AVOIDING CRIMP FAILURES: HEAVY RECOILING REVOLVER DANGERS.
This is more than simply an inconvenience, as it can play havoc with many hand-loaders and their ammunition. The harder the revolver recoils, the greater the stress on the bullet crimp as it attempts to keep the cartridge from elongating. This is simply basic to all large caliber revolvers firing full-power, heavy-bullet ammunition. This varies, even with the same load formula, depending on the weight of the revolver and the age of the brass. Combined with the great variation in crimp groove design, as well as crimp die design, it becomes clear the crimping "station" requires much consideration if really big loads are being built.
For the crimp to hold against the stresses of heavy recoil, the crimp die must have a complementary contour with that of the crimp groove, or crimp-failure is very likely. And when the crimp fails, bullet noses often extend far enough out of the case the nose of the round may not clear the forcing cone, effectively locking-up the revolver. The crimping of heavy cast bullets in the large caliber revolver requires much of the loader, if crimp failures are to be avoided.
Jacketed Vs. Cast
Crimping a jacketed bullet is quite different from crimping a lubricated cast bullet, and if you load both, the use of two different crimpers is invariably required. This is primarily due to lubricated cast bullets possessing, and needing, deeper crimp grooves than those found on jacketed bullets.
Since jacketed bullets tend to have shallow crimp grooves, the builder needs to use a crimp die with shallow crimping characteristics. Otherwise, the die will try--unsuccessfully--to push the forward edge of the case too deeply into the jacketed bullet's shallow crimp groove. This results in a bulge just below the crimp. You've likely seen this in some hand-loaded rounds, and even in some factory loads. This reduces neck tension, compromising the strength of the crimp.
However, the same die used to crimp jacketed bullets will usually lack the ability to really bend the mouth of the cases into the cast bullet's deeper crimp groove. This is a necessity when crimping lubricated cast bullets against the forces of major recoil.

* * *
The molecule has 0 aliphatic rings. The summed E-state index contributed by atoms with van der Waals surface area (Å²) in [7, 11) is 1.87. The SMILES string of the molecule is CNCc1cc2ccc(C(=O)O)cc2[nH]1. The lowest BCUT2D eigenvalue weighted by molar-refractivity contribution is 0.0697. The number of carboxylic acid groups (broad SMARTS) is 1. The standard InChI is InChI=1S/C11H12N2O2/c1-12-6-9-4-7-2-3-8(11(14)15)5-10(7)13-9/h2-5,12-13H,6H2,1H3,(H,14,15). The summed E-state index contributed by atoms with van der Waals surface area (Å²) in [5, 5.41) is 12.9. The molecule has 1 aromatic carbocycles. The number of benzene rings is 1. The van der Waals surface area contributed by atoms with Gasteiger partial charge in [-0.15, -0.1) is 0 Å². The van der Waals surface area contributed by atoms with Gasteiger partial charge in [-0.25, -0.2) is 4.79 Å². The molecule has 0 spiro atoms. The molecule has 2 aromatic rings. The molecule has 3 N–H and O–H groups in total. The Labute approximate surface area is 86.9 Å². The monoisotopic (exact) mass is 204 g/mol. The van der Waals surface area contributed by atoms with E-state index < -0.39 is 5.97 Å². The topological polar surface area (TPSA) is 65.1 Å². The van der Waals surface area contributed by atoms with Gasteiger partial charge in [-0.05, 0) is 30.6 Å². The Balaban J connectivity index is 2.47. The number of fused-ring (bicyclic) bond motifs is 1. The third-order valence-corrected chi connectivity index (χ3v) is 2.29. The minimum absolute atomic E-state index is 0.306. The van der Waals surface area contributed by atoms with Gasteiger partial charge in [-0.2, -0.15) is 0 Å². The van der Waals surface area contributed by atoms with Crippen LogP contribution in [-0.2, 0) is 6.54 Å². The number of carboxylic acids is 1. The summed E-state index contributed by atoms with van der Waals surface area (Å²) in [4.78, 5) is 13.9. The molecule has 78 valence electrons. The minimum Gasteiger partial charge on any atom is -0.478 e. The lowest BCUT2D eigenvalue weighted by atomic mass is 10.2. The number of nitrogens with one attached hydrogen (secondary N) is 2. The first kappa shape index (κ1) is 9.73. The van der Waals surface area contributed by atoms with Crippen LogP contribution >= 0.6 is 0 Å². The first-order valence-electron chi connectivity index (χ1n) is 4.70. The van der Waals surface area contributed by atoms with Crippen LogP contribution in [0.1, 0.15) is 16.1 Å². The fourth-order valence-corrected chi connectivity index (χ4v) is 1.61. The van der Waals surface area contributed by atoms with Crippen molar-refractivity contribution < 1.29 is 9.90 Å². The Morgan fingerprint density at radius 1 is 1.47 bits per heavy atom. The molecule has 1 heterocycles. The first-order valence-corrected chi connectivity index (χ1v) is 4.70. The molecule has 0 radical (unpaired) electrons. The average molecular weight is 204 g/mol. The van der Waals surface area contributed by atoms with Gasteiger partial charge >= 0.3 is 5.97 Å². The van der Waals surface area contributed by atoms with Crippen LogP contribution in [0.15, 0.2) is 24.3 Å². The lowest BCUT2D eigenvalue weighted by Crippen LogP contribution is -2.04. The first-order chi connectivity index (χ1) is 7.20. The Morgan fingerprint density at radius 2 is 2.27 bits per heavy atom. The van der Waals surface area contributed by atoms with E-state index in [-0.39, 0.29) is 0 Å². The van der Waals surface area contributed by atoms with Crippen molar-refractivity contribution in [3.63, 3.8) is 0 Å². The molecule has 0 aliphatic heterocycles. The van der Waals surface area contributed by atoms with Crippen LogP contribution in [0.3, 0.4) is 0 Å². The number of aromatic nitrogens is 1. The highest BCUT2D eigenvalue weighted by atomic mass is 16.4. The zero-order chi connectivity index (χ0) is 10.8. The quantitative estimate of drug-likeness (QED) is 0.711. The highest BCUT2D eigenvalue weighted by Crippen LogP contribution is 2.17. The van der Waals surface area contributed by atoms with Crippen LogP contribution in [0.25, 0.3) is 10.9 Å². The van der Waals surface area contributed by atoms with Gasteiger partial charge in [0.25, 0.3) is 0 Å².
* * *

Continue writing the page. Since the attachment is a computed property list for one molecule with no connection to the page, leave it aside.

There's also the matter of the crimp groove's contour, especially on cast bullets. You're looking at whether the bottom half of the crimp groove is abrupt enough to allow an aggressive crimper to produce a crimp capable of hanging on to the bullet during heavy recoil. Some of the older cast bullet designs use very steep crimp grooves, and these are far less effective at holding against heavy recoil than one more abrupt and less steep.
The bottom of the crimp groove should be contoured more like a "hand hold" as opposed to a steep and consequently slippery surface allowing the bullet to wedge its way out of crimp during recoil. Steep crimp grooves such as found on many early SWC bullets are old designs popularized by those using a single assembly die to seat and crimp the bullet at the same time. This used to be a fairly standard assembly technique.
A concern exclusive to cast bullet users is the "bulldozing" of bullet lubricant from the area of the lube groove and bearing surface, to the area of the crimp groove during bullet seating. Invariably some lubricant gets shoved into the crimp groove during the crimping process, and if there's not enough room for the lubricant to "get out of the way" of the bending/ crimping case, there will be a loss in contact between the case and the bullet, since lubricants can't be compressed. This will cause a sort of bulge easily overlooked, yet will compromise the crimp's ability to hold the bullet stationary during ignition.
Another important issue impacting the crimping of cast bullets and jacketed bullets is the neck tension produced when the bullet is seated into the case. There should be a definite "feel" of a case stretching around the bullet. This will assist the crimp, and help to avoid elongation of the cartridge under recoil.
Unfortunately there's no simple advice or practice to assist the advanced handloader in dealing with these issues. Only through trial and error can the builder find the right combination of crimp groove design and crimp die design to hold the bullet stationary against the formidable recoil of heavy-for-caliber bullets at full speed.
When in the market for a good casting block, look for one with a relatively abrupt lower surface on the crimp groove. That will improve the performance of all crimper dies used with it. But more often than not, we choose a given bullet for characteristics other than crimp groove design. But crimp failure can be a serious problem, so always take a good look at a new bullet's crimp groove before deciding it's just right for the biggest loads.
Caption: Note the SWC bullet protrusion after 14 recoil pulses at 1,320 fps. This could occur if a shooter fired a few rounds, emptied the cylinder, chambered un-fired rounds later, and did that several times. Very common on the range or in the field at times. Some loaded ammo might easily go through five or six--or more--impulses.
Caption: Both cartridges subjected to 10 recoil pulses, yet the Hammerhead bullet (L) remains in place, whereas the SWC bullet has elongated significantly. This is despite the fact both bullets were driven to 1,320 fps and the Hammerhead bullet weighs 310 gr. while the SWC weighs only 250 gr. The heavier bullet at the same speed generates more recoil, yet it was the lighter bullet at the same speed jumping its crimp.
Caption: The test bullets: The 310-gr. Hammerhead (L) and the 250-gr. SWC.